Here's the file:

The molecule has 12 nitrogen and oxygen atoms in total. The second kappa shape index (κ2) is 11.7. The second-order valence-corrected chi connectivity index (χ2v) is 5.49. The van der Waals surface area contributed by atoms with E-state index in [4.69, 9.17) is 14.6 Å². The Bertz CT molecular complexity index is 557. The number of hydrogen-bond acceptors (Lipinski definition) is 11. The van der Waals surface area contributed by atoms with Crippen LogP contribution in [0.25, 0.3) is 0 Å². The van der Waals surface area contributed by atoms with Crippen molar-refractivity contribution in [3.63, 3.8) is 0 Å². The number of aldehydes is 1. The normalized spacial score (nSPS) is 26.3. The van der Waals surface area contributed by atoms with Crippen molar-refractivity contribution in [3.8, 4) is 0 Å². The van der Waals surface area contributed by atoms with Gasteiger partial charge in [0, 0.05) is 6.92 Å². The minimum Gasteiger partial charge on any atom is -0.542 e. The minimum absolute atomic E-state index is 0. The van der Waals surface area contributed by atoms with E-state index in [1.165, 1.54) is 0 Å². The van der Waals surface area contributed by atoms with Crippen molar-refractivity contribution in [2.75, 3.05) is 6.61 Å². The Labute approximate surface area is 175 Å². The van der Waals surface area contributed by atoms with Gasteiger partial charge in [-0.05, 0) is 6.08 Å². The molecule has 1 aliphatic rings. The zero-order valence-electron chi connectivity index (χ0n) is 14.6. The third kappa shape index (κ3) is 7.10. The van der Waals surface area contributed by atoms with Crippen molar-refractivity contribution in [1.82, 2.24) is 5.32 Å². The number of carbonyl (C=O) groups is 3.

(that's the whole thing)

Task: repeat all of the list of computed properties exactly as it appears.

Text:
The molecule has 12 nitrogen and oxygen atoms in total. The second kappa shape index (κ2) is 11.7. The second-order valence-corrected chi connectivity index (χ2v) is 5.49. The van der Waals surface area contributed by atoms with E-state index in [4.69, 9.17) is 14.6 Å². The Bertz CT molecular complexity index is 557. The number of hydrogen-bond acceptors (Lipinski definition) is 11. The van der Waals surface area contributed by atoms with Crippen LogP contribution in [0.25, 0.3) is 0 Å². The van der Waals surface area contributed by atoms with Crippen molar-refractivity contribution in [3.63, 3.8) is 0 Å². The number of aldehydes is 1. The normalized spacial score (nSPS) is 26.3. The van der Waals surface area contributed by atoms with Crippen molar-refractivity contribution in [3.8, 4) is 0 Å². The van der Waals surface area contributed by atoms with Gasteiger partial charge in [0, 0.05) is 6.92 Å². The minimum Gasteiger partial charge on any atom is -0.542 e. The minimum absolute atomic E-state index is 0. The van der Waals surface area contributed by atoms with E-state index in [1.165, 1.54) is 0 Å². The van der Waals surface area contributed by atoms with Crippen molar-refractivity contribution in [2.75, 3.05) is 6.61 Å². The Labute approximate surface area is 175 Å². The van der Waals surface area contributed by atoms with Gasteiger partial charge in [-0.05, 0) is 6.08 Å². The molecule has 1 aliphatic rings. The zero-order valence-electron chi connectivity index (χ0n) is 14.6. The third kappa shape index (κ3) is 7.10. The van der Waals surface area contributed by atoms with Crippen molar-refractivity contribution in [1.82, 2.24) is 5.32 Å². The number of carbonyl (C=O) groups is 3.